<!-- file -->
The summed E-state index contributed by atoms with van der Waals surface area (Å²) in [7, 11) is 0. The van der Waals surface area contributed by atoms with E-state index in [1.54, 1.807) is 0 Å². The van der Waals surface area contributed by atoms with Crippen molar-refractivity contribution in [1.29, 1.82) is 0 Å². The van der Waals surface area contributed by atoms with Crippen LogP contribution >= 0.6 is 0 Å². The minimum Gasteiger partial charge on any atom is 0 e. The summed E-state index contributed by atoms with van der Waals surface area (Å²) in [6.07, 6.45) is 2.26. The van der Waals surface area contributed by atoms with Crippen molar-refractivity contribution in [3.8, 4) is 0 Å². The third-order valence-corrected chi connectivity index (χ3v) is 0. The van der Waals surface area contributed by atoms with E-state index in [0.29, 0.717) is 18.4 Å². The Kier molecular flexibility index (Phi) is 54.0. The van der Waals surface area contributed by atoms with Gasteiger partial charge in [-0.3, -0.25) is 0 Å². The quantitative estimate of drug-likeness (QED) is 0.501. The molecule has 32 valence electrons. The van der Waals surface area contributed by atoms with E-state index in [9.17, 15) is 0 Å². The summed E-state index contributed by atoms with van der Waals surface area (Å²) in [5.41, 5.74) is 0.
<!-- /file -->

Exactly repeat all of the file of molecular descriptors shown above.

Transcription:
The summed E-state index contributed by atoms with van der Waals surface area (Å²) in [7, 11) is 0. The van der Waals surface area contributed by atoms with E-state index in [1.54, 1.807) is 0 Å². The van der Waals surface area contributed by atoms with Crippen molar-refractivity contribution in [1.29, 1.82) is 0 Å². The van der Waals surface area contributed by atoms with Crippen LogP contribution >= 0.6 is 0 Å². The minimum Gasteiger partial charge on any atom is 0 e. The summed E-state index contributed by atoms with van der Waals surface area (Å²) in [6.07, 6.45) is 2.26. The van der Waals surface area contributed by atoms with Crippen molar-refractivity contribution in [3.8, 4) is 0 Å². The third-order valence-corrected chi connectivity index (χ3v) is 0. The van der Waals surface area contributed by atoms with E-state index in [0.29, 0.717) is 18.4 Å². The Kier molecular flexibility index (Phi) is 54.0. The van der Waals surface area contributed by atoms with Gasteiger partial charge in [-0.3, -0.25) is 0 Å². The quantitative estimate of drug-likeness (QED) is 0.501. The molecule has 32 valence electrons. The van der Waals surface area contributed by atoms with E-state index in [9.17, 15) is 0 Å². The summed E-state index contributed by atoms with van der Waals surface area (Å²) in [5.41, 5.74) is 0.